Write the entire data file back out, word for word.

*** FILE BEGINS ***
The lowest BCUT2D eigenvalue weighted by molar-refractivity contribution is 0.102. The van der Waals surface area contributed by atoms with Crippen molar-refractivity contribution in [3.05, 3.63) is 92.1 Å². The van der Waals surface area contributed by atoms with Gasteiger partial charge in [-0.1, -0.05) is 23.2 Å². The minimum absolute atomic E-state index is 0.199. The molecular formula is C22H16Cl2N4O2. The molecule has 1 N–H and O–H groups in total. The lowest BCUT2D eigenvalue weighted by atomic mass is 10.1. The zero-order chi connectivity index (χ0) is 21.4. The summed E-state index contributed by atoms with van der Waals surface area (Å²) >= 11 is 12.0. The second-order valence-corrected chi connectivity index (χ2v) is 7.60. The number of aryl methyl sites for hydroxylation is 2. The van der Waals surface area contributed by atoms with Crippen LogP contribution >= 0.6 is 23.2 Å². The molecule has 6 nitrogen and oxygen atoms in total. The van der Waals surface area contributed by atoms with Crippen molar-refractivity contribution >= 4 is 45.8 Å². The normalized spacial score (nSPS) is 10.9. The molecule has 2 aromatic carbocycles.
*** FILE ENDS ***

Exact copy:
The lowest BCUT2D eigenvalue weighted by molar-refractivity contribution is 0.102. The van der Waals surface area contributed by atoms with Crippen molar-refractivity contribution in [3.05, 3.63) is 92.1 Å². The van der Waals surface area contributed by atoms with Gasteiger partial charge in [-0.1, -0.05) is 23.2 Å². The minimum absolute atomic E-state index is 0.199. The molecular formula is C22H16Cl2N4O2. The molecule has 1 N–H and O–H groups in total. The lowest BCUT2D eigenvalue weighted by atomic mass is 10.1. The zero-order chi connectivity index (χ0) is 21.4. The summed E-state index contributed by atoms with van der Waals surface area (Å²) >= 11 is 12.0. The second-order valence-corrected chi connectivity index (χ2v) is 7.60. The number of aryl methyl sites for hydroxylation is 2. The van der Waals surface area contributed by atoms with Crippen LogP contribution >= 0.6 is 23.2 Å². The molecule has 6 nitrogen and oxygen atoms in total. The van der Waals surface area contributed by atoms with Crippen molar-refractivity contribution >= 4 is 45.8 Å². The normalized spacial score (nSPS) is 10.9. The molecule has 2 aromatic carbocycles.